Red Line

The decrepit T lurches into motion,
Its doors having taken--each--a full bite
Of the human mass that pushes through the tubes
Of Downtown Crossing. Damp, tense, tired, late,
The crowd flows under Tremont Street: so many!

I'm sitting on my buttoned wallet pocket,
Clutching the laptop hidden in my bag.
We fix our eyes on our own pairs of feet
Or on screens that, down here, cannot connect.

After Park (without an r), the pace picks up.
I remember to close my eyes. On each side,
An anonymous shoulder presses mine.
The only sound: that familiar patter
Of wheels' steel on track: tha-thump, thumpy-clack.
It’s been in my ears since cigarette smoke
Still billowed in trains and settled on seats.

It brings to mind that turbid ebb and flow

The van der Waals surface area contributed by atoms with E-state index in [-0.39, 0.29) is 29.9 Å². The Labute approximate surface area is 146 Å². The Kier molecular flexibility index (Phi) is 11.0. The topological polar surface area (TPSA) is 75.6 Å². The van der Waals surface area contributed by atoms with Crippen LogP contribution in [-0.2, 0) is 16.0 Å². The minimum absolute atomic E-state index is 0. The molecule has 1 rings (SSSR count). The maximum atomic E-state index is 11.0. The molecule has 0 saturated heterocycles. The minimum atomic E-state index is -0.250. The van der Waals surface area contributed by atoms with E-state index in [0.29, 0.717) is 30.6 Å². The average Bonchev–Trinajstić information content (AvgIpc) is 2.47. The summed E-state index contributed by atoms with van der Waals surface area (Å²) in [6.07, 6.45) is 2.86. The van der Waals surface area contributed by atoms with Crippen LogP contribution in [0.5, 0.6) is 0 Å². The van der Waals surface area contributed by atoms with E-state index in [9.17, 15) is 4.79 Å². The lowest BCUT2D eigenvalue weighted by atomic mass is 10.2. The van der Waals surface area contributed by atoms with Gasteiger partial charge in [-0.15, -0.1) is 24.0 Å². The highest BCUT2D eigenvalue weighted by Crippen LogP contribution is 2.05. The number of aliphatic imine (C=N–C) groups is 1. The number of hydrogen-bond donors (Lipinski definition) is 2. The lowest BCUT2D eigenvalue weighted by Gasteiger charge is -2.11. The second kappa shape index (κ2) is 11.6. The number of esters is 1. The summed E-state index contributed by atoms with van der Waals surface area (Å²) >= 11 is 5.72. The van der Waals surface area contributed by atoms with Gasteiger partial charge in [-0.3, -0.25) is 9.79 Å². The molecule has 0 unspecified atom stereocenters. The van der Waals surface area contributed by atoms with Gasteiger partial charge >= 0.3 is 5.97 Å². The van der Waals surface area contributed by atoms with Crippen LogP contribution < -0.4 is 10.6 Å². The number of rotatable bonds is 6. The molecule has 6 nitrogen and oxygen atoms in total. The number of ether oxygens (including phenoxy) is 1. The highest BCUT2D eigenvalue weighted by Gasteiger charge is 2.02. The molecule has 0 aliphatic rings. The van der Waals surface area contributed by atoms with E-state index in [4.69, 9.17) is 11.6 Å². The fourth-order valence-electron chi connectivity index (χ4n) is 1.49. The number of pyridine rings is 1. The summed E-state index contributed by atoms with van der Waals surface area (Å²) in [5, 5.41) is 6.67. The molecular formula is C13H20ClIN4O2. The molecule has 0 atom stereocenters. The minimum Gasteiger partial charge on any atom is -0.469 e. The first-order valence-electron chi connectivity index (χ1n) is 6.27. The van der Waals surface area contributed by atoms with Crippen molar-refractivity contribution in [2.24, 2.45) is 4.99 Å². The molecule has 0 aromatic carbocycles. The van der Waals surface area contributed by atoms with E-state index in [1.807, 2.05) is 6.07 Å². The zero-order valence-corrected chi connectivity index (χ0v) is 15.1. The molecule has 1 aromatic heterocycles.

That Arnold heard as human misery.
Maybe, but it's one pulse for all of us.
As we clatter over the rain-lashed river,
The breath of all the invisibles who ride
With me merges and thickens into one.

See also: sighs, short and frequent, were exhaled; Martha’s Vineyard, August 2009; Robert Lowell at the Indian Killer’s Grave

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About Peter

Associate Dean for Research and the Lincoln Filene Professor of Citizenship and Public Affairs at Tufts University's Tisch College of Civic Life. Concerned about civic education, civic engagement, and democratic reform in the United States and elsewhere.